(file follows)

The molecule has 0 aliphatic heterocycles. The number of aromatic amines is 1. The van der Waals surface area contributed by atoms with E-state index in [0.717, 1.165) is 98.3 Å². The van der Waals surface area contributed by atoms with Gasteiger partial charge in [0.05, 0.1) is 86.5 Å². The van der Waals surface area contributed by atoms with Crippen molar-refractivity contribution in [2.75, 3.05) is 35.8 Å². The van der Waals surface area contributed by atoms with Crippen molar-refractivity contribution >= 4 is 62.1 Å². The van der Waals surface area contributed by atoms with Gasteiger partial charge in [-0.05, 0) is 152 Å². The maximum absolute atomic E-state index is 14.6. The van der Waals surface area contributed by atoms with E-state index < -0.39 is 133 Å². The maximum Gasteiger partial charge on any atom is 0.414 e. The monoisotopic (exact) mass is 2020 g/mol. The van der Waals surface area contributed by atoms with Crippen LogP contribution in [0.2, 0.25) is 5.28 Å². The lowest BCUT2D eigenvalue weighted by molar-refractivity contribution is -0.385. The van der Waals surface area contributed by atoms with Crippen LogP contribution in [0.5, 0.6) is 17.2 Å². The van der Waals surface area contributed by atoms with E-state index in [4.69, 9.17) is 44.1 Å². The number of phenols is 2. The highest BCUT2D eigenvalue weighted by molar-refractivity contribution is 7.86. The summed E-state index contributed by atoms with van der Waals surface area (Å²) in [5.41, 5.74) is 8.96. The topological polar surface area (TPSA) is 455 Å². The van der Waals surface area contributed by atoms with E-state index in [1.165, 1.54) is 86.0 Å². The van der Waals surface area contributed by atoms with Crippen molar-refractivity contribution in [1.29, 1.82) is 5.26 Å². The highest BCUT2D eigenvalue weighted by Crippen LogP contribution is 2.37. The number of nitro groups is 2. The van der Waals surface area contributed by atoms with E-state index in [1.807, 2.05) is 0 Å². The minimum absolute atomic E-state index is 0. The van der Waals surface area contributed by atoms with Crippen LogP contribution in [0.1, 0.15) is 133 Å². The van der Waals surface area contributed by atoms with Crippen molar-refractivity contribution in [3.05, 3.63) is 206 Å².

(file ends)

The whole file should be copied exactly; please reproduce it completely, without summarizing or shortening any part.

The molecule has 0 aliphatic heterocycles. The number of aromatic amines is 1. The van der Waals surface area contributed by atoms with E-state index in [0.717, 1.165) is 98.3 Å². The van der Waals surface area contributed by atoms with Gasteiger partial charge in [0.05, 0.1) is 86.5 Å². The van der Waals surface area contributed by atoms with Crippen molar-refractivity contribution in [2.75, 3.05) is 35.8 Å². The van der Waals surface area contributed by atoms with Crippen molar-refractivity contribution >= 4 is 62.1 Å². The van der Waals surface area contributed by atoms with Gasteiger partial charge in [-0.05, 0) is 152 Å². The maximum absolute atomic E-state index is 14.6. The van der Waals surface area contributed by atoms with E-state index < -0.39 is 133 Å². The maximum Gasteiger partial charge on any atom is 0.414 e. The monoisotopic (exact) mass is 2020 g/mol. The van der Waals surface area contributed by atoms with Crippen LogP contribution in [0.2, 0.25) is 5.28 Å². The lowest BCUT2D eigenvalue weighted by molar-refractivity contribution is -0.385. The van der Waals surface area contributed by atoms with Crippen LogP contribution in [0.5, 0.6) is 17.2 Å². The van der Waals surface area contributed by atoms with E-state index in [4.69, 9.17) is 44.1 Å². The number of phenols is 2. The highest BCUT2D eigenvalue weighted by molar-refractivity contribution is 7.86. The summed E-state index contributed by atoms with van der Waals surface area (Å²) in [5.41, 5.74) is 8.96. The topological polar surface area (TPSA) is 455 Å². The van der Waals surface area contributed by atoms with E-state index in [1.165, 1.54) is 86.0 Å². The van der Waals surface area contributed by atoms with Crippen molar-refractivity contribution in [1.29, 1.82) is 5.26 Å². The highest BCUT2D eigenvalue weighted by Crippen LogP contribution is 2.37. The number of nitro groups is 2. The van der Waals surface area contributed by atoms with E-state index in [1.807, 2.05) is 0 Å². The minimum absolute atomic E-state index is 0. The van der Waals surface area contributed by atoms with Crippen LogP contribution in [0.1, 0.15) is 133 Å². The van der Waals surface area contributed by atoms with Crippen molar-refractivity contribution in [3.05, 3.63) is 206 Å².